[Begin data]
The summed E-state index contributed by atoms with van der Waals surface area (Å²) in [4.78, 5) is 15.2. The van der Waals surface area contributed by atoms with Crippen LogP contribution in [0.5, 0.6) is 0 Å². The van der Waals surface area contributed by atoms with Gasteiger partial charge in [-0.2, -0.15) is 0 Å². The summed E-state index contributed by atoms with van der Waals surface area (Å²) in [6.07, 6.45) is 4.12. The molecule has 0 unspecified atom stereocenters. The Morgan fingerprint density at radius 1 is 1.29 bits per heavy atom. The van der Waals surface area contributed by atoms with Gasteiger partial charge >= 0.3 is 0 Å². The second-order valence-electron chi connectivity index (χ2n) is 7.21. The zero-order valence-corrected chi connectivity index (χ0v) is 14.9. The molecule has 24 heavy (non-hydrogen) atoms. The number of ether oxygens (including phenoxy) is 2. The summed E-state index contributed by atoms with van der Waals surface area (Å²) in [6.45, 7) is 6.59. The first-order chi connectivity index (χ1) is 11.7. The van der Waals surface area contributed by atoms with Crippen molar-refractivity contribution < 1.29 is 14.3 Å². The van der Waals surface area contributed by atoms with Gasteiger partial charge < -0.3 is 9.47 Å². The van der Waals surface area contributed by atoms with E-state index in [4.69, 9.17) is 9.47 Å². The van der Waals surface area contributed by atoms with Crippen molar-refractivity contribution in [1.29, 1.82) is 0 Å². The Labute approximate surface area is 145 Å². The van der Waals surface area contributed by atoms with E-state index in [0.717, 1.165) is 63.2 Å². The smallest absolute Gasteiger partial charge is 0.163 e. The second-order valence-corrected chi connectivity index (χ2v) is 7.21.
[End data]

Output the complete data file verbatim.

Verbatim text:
The summed E-state index contributed by atoms with van der Waals surface area (Å²) in [4.78, 5) is 15.2. The van der Waals surface area contributed by atoms with Crippen LogP contribution in [0.5, 0.6) is 0 Å². The van der Waals surface area contributed by atoms with Gasteiger partial charge in [-0.2, -0.15) is 0 Å². The summed E-state index contributed by atoms with van der Waals surface area (Å²) in [6.07, 6.45) is 4.12. The molecule has 0 unspecified atom stereocenters. The Morgan fingerprint density at radius 1 is 1.29 bits per heavy atom. The van der Waals surface area contributed by atoms with Gasteiger partial charge >= 0.3 is 0 Å². The second-order valence-electron chi connectivity index (χ2n) is 7.21. The zero-order valence-corrected chi connectivity index (χ0v) is 14.9. The molecule has 24 heavy (non-hydrogen) atoms. The number of ether oxygens (including phenoxy) is 2. The summed E-state index contributed by atoms with van der Waals surface area (Å²) in [6.45, 7) is 6.59. The first-order chi connectivity index (χ1) is 11.7. The van der Waals surface area contributed by atoms with Crippen molar-refractivity contribution < 1.29 is 14.3 Å². The van der Waals surface area contributed by atoms with Gasteiger partial charge < -0.3 is 9.47 Å². The van der Waals surface area contributed by atoms with E-state index in [4.69, 9.17) is 9.47 Å². The van der Waals surface area contributed by atoms with Crippen molar-refractivity contribution in [1.29, 1.82) is 0 Å². The Labute approximate surface area is 145 Å². The van der Waals surface area contributed by atoms with E-state index in [0.717, 1.165) is 63.2 Å². The smallest absolute Gasteiger partial charge is 0.163 e. The second-order valence-corrected chi connectivity index (χ2v) is 7.21.